Driver Licensing

Steering Aotearoa student

MTFJ stance on Driver Licensing 

Mayors Taskforce for Jobs (MTFJ) holds the position that the existing graduated driver licensing system (GDLS) does not serve young people well. Successfully navigating the GDLS requires an intensive level of support, mentoring and resources that many of our young people are unable to draw upon. Young people who do not successfully obtain a driver’s license are often unable to participate in the economy (particularly in rural and provincial areas), and are at an increased risk of entering the criminal justice system via a licensing infringement.

The demand for driver training and education support has led to the proliferation of programmes and initiatives across New Zealand. There is no data on the exact number of programmes currently running across New Zealand. These programmes vary in scale and level of service, and are exposed to a variety of risks; funding shortfalls, resource constraints and staff/volunteer burnout. The barriers to getting through the GDLS a product of various centralised policies, but the effects are being felt (and addressed) locally.  

Failure to address the issues with the GDLS will result in continued marginalisation of vulnerable young people as well as increased pressure on the economy and criminal justice system. In absence of a reform of the GDLS and appropriate local support, communities will be left to take on an “ambulance at the bottom of the cliff approach”. What MTFJ wishes to see is the development of a “fence at the top of the cliff approach.”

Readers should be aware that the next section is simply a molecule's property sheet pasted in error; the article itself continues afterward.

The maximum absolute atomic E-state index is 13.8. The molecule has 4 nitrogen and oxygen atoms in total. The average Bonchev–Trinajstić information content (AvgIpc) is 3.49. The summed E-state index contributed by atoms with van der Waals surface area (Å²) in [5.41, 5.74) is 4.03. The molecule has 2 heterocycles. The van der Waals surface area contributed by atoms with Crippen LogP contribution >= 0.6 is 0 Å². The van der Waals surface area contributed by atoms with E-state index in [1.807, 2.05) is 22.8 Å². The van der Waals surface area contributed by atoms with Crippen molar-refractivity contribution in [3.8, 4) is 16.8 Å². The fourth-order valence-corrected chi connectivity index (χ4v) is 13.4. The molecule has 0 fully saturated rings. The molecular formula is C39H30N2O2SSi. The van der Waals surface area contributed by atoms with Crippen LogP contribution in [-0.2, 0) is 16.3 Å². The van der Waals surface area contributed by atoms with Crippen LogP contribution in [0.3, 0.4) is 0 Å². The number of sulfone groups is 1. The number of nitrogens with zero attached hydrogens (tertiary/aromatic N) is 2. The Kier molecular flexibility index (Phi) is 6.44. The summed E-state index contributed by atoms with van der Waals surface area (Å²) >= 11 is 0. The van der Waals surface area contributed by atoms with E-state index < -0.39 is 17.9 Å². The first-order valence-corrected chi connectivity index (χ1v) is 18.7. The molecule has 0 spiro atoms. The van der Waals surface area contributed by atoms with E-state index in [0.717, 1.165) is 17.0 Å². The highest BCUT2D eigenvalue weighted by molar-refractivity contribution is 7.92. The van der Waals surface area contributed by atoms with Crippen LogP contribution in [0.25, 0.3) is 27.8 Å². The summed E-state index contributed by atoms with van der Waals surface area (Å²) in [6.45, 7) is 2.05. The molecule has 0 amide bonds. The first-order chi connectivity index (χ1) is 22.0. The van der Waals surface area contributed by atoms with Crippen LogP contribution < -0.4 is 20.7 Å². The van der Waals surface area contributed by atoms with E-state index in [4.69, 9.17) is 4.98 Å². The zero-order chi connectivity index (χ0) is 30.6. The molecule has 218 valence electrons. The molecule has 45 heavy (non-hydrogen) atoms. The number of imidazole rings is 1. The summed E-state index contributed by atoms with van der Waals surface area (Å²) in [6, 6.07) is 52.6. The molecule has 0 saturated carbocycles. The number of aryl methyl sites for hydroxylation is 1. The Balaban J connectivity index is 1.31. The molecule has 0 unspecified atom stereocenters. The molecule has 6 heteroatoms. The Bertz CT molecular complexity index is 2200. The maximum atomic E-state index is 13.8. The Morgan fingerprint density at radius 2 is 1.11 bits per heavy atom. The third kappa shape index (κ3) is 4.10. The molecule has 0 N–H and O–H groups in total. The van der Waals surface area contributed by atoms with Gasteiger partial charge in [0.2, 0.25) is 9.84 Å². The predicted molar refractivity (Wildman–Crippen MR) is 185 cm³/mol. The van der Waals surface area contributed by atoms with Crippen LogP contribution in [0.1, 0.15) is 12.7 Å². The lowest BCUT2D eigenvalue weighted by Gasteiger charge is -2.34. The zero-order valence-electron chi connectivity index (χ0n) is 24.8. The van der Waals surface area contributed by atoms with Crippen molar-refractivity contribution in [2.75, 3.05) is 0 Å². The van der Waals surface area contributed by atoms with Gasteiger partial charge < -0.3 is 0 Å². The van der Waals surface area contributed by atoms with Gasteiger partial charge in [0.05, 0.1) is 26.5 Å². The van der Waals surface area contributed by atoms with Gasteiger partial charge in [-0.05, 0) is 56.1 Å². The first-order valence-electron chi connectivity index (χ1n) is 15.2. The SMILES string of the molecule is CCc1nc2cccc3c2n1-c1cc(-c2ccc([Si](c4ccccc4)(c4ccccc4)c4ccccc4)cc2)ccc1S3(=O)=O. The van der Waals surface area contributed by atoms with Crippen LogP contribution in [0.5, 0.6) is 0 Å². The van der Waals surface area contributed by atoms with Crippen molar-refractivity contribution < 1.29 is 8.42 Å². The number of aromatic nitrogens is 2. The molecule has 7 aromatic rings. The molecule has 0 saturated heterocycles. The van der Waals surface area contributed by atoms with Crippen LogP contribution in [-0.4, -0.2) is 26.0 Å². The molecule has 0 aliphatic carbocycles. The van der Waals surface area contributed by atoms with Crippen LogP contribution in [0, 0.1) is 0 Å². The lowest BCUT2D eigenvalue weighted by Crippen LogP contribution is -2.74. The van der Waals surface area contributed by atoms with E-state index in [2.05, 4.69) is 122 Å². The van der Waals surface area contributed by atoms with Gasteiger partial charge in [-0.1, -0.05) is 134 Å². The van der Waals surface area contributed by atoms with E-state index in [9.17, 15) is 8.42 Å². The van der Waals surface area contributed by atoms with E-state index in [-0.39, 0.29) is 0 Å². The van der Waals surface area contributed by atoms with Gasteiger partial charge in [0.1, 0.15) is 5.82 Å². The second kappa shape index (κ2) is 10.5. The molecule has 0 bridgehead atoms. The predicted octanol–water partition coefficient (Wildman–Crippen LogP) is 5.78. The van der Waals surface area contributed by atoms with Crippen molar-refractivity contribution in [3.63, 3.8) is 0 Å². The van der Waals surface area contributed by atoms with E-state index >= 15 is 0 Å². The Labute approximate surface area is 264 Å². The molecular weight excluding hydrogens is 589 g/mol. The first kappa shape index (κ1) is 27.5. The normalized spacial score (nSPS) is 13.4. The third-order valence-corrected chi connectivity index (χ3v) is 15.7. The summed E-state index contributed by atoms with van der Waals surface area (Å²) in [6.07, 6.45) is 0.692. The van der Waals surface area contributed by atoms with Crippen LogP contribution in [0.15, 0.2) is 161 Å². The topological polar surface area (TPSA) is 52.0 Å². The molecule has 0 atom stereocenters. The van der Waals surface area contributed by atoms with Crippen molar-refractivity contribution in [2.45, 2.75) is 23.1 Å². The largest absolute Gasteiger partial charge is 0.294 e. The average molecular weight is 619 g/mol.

Drivers Licensing Pilot

In May 2016 MTFJ, Massey University and Connecting for Youth Employment partnered to launch the Steering Aotearoa initiative in Central Hawkes Bay.  

MTFJ had identified that one of the biggest barriers to employment for young people was the lack of a driver’s licence. The barriers are particularly acute in rural & provincial communities and those with high deprivation. Youth may lack access to a car, be unable to afford lessons or travel to a testing centre. 

The initiative aimed to respond to demonstrate a way to overcome these barriers by providing youth the opportunity to gain their license while  at school. The pilot was overseen by Massey Universities Dr Peter Rawlins, and was made possible by the efforts of Connecting for Youth Employment's Kelly Annand.

As a result of the pilot 20 kids from diverse backgrounds are well on their way to having their full licences. The research report recommended that driver training programmes be retained, and expanded, to provide opportunities for all students to secure their full driving licence before they leave high school.

Drawing on the research, Mayor Steve Chadwick of Rotorua moved a remit at the 2017 LGNZ AGM that the membership of LGNZ advocate with them for the implementation of a universal, free & all accessible drivers licensing programme in New Zealand schools. 

This remit was passed with overwhelming support. 

The full report can be read here.


What's next? 2018 and onward: 

 Following on from the 2017 LGNZ remit, MTFJ began meeting with various government departments to discuss Steering Aotearoa. 

Prior to the 2017 General Election, Labour and NZ First recognised the importance of driver training for young people. Labour went as far as to include this as part of the "School Leavers Toolkit.

Following the general election MTFJ have been working closely with various ministries on their approach to a driver licensing programme. 

Ensuring a successful programme is delivered that works for young New Zealanders is the number one priority of MTFJ. We are determined to see the knowledge and experience of local driver programmes and their staff captured and utilised. 

We will be sharing updates with our members as soon as we can - stay tuned to find out more.